Nostalgia writer Sarah Stoner today marks the 70th anniversary of VE Day.
THE bombings and bloodshed of World War Two were temporarily forgotten across Wearside on May 8, 1945 - when Germany signed the act of military surrender in Berlin.
Thousands of people took to the streets to celebrate VE Day, marking the beginning of a new era with band concerts, bonfires, parties, fireworks and even dancing in the park.
“It was my piano to which the crowds danced on VE night in Mowbray Park,” Jean Wake later recalled. “I lived at Frederick Street and my husband and his mates pushed it there.
“After a glorious night of dancing and singing, the piano was pushed back, more slowly than it went down to the park, and was carried back upstairs. It was a marvellous night.”
Wearsiders were war-weary and battle-scarred by May 1945. Six long years of conflict had claimed the lives of hundreds of Sunderland folk both at home and abroad.
Indeed, it was a war when civilians on the street were as much on the front line as those in the RAF, Army, Royal and merchant navies. No-one had been safe from Hitler’s wrath.
“With its many thriving shipyards, engineering works and collieries, Sunderland was a prime target of the Luftwaffe from day one of the war,” said local historian Carol Roberton.
“This was the People’s War. More than any other conflict, it drew on faith in success against the odds, the fortitude amid deprivation and the everyday courage of ordinary people.
“As the bombs rained down on Sunderland, bringing tragedy and destruction, so the people carried on regardless - producing the ships, engines and coal so vital to fight the war.”
The early months of war saw 10,000 children evacuated from Sunderland, but it wasn’t until June 21, 1940, that the first bombs fell near Wearside - demolishing a barn in Whitburn.
Within months, however, “swathes of devastation” had been cut through Sunderland and along the North East coast - with the shipyards targeted by bombers in August 1940.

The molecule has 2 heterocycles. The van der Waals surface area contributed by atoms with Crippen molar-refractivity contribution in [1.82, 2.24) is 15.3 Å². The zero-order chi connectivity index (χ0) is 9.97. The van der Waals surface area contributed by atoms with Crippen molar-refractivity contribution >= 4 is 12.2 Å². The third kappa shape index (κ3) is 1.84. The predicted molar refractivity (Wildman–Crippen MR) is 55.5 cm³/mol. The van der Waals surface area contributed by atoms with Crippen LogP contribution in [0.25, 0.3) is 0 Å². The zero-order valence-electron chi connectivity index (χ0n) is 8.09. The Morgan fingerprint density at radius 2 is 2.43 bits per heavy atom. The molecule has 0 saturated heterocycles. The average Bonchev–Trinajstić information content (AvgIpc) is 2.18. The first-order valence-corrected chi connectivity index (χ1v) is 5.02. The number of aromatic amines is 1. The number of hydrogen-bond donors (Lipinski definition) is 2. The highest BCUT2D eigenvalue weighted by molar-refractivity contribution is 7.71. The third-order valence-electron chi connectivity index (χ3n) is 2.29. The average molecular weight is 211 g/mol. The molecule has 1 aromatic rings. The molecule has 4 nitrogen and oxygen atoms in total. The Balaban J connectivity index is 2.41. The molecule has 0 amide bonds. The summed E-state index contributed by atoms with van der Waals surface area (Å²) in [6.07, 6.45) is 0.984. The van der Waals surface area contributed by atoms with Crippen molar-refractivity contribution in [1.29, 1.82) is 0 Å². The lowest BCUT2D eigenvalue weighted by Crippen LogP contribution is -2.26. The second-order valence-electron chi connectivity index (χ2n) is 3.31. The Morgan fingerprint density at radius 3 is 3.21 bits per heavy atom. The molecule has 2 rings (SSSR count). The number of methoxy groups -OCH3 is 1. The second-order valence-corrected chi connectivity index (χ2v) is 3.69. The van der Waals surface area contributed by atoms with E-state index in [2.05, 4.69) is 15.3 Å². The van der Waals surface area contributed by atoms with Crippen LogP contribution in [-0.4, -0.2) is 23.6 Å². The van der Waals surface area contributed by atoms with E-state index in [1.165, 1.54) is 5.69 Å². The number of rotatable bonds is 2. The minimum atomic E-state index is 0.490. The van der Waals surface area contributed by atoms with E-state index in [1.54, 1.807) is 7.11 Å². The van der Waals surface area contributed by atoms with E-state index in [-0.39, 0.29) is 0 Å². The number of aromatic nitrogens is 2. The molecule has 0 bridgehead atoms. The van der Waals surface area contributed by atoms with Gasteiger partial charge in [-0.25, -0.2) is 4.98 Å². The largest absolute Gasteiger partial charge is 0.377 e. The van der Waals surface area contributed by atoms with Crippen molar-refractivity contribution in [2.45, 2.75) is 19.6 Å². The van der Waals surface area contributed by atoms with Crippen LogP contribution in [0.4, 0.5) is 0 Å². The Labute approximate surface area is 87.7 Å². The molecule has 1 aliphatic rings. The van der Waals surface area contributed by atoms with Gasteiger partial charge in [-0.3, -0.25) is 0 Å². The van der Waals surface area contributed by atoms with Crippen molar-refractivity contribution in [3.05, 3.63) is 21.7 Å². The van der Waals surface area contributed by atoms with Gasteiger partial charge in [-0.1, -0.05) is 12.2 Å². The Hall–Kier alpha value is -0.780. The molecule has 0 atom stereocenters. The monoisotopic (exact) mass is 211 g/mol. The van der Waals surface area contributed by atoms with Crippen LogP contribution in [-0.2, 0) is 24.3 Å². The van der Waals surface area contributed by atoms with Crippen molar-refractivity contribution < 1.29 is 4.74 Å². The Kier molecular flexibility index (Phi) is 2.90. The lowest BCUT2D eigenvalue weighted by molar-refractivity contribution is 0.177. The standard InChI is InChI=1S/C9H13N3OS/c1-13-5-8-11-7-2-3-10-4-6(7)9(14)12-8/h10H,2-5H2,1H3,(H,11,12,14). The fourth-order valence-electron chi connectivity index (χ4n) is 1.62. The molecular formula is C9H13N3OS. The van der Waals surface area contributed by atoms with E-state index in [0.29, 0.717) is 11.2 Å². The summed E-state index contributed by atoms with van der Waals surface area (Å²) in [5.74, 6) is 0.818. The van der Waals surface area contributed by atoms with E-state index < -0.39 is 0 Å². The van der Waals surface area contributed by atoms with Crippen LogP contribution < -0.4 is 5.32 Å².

“I saw two bombs drop through the clouds, followed by explosions as they fell on Laing’s shipyard. Others landed around Monkwearmouth Station,” John Lingwood later recalled.
“We were heartened to hear “first hand” from my older brother, who worked on the South Docks, that he had actually seen this plane shot down off Whitburn.” Bombing brought death and destruction throughout 1940, with four people killed in a brief, but devastating, daylight raid over Fulwell on August 15.
And, on September 5, a German bomber crash-landed in Suffolk Street, after being shot down over Hendon. All four airmen perished in the crash, as did resident Rachel Stormont.
Losses mounted, and scores of families were torn apart, as bombs continued to rain down on Sunderland in 1941 - with Hitler’s Luftwaffe targeting factories, shipyards and collieries.
The Victoria Hall, both Binns stores and the Winter Gardens were all reduced to rubble, while raids over Hendon, Tunstall Vale, Southwick and Millfield left dozens dead or hurt.
Young Larry Smith’s life was turned upside down on November 7, 1941, when bombs dropped around the family home in White House Cottages - trapping him under rubble.
“I remember coming to and being trapped. I couldn’t see, as my eyes were full of brick dust, and I couldn’t open my mouth because of dust - which also made it hard to breathe,” he said.
Miraculously, rescuers managed to pull him uninjured from the wreckage - but Larry lost his eight-year-old brother Edwin, sister Madeline, 18, and his mother in the raid.
“I have such vivid memories of the night of the bombing. It changed our family forever and it is a time I will never, ever forget,” he later told the Echo.